Companies Act 2014: businesses must be prepared for changes

The Companies Act 2014 is the largest piece of legislation in the history of the State and will make fundamental changes to the way Irish companies are governed.

The Act came into effect on 1 June 2015 and business owners should prepare now.

The new legislation requires all existing private companies with shares to choose to become either a company limited by shares (CLS or LTD type-company), a Designated Activity Company (DAC), or another type or company such as a PLC. These decisions must be made within an 18-month transition period after the law comes into effect.

Consolidating 30 pieces of legislation – dating from 1963 to 2013 – into one act, the concentration is on private companies to reflect the way business is actually done in Ireland.

Paul Keane, chair of the Law Society of Ireland’s Business Law Committee, says, “The new Act aims to be more user-friendly and allow businesses to operate more efficiently. The changes are sensible and address the needs of Irish businesses.”

According to Mr Keane, “Previously, the focus of company law legislation was on the public limited company (PLC) but these form a tiny percentage of the businesses operating in Ireland. The 2014 Act has been designed with this in mind.”

“Every single business owner will have decisions to make as the new regime comes into effect, and they should seek solid guidance from their solicitor on the options available to them.”

Those operating small private companies who opt to convert to a LTD type – through which the majority of business in Ireland is conducted – will benefit from a number of changes, including:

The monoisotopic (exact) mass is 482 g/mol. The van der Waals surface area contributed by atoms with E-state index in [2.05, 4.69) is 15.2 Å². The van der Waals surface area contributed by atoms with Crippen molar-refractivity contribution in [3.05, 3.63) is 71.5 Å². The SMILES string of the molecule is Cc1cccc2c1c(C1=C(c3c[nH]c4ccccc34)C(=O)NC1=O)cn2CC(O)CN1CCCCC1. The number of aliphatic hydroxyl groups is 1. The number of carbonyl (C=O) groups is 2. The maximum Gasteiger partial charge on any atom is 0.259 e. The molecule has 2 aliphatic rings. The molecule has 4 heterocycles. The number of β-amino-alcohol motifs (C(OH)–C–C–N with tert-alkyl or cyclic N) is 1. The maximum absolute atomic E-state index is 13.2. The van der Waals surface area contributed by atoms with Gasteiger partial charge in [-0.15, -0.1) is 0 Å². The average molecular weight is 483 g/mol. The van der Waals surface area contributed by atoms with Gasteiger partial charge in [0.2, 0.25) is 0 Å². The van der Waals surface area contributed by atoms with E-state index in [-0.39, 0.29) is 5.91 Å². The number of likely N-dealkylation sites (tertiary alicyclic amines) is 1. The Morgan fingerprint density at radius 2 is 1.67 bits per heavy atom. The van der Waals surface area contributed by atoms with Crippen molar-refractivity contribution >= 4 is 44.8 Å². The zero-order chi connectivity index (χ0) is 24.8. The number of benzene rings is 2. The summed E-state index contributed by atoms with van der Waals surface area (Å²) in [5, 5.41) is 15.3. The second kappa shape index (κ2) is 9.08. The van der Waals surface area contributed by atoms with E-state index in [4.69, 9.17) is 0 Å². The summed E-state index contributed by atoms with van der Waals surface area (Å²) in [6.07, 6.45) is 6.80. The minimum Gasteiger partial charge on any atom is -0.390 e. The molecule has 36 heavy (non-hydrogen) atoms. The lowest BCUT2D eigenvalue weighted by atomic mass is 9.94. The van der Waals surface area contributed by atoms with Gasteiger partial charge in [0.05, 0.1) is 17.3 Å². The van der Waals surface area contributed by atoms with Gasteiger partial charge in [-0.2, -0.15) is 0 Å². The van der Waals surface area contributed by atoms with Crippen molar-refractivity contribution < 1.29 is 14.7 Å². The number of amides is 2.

• A simplified constitution, comprising a single document instead of a Memorandum of Association and Articles of Association,
  • Only one director will be needed,
  • May avoid holding Annual General Meetings,
  • Unlimited capacity - removal of ultra vires rule whereby companies cannot operate outside of the activities laid out in the objects clause, and
  • Codification of directors’ duties into eight rules.

There are also new rules to consider, including:

  • The requirement that a company secretary must have the skills and resources for the role,
  • Directors loans will be treated adversely; it will be important that proper loan agreements and board resolutions are in place,
  • Directors will be required to confirm that all relevant audit information of which they are aware, having made reasonable enquiries, has been conveyed to the auditors,
  • Directors will also need to consider what basic steps they should take to demonstrate compliance, and
  • Compliance statements and audit committees for larger companies; directors have new obligations for securing compliance with certain company law provisions and tax law, and to consider whether to appoint an audit committee.

“Business owners must make sure they are prepared for the new legislation. They should seek advice from their solicitors to determine how their company can take advantage of, and comply with, the new legislation,” Mr Keane concluded.

Paul Keane is managing partner of Reddy Charlton Solicitors, a firm that specialises in commercial and property law. He is also the head of the Business Law Department of his firm. He advises companies, shareholders and directors on corporate law and corporate transactions and insolvency. He is chairman of the Business Law Committee in the Law Society of Ireland, a member of the Council of the Law Society of Ireland, chairman of the Swedish Chamber of Commerce in Ireland and Honorary Consul General of Sweden. He also serves as director and business adviser to a number of companies.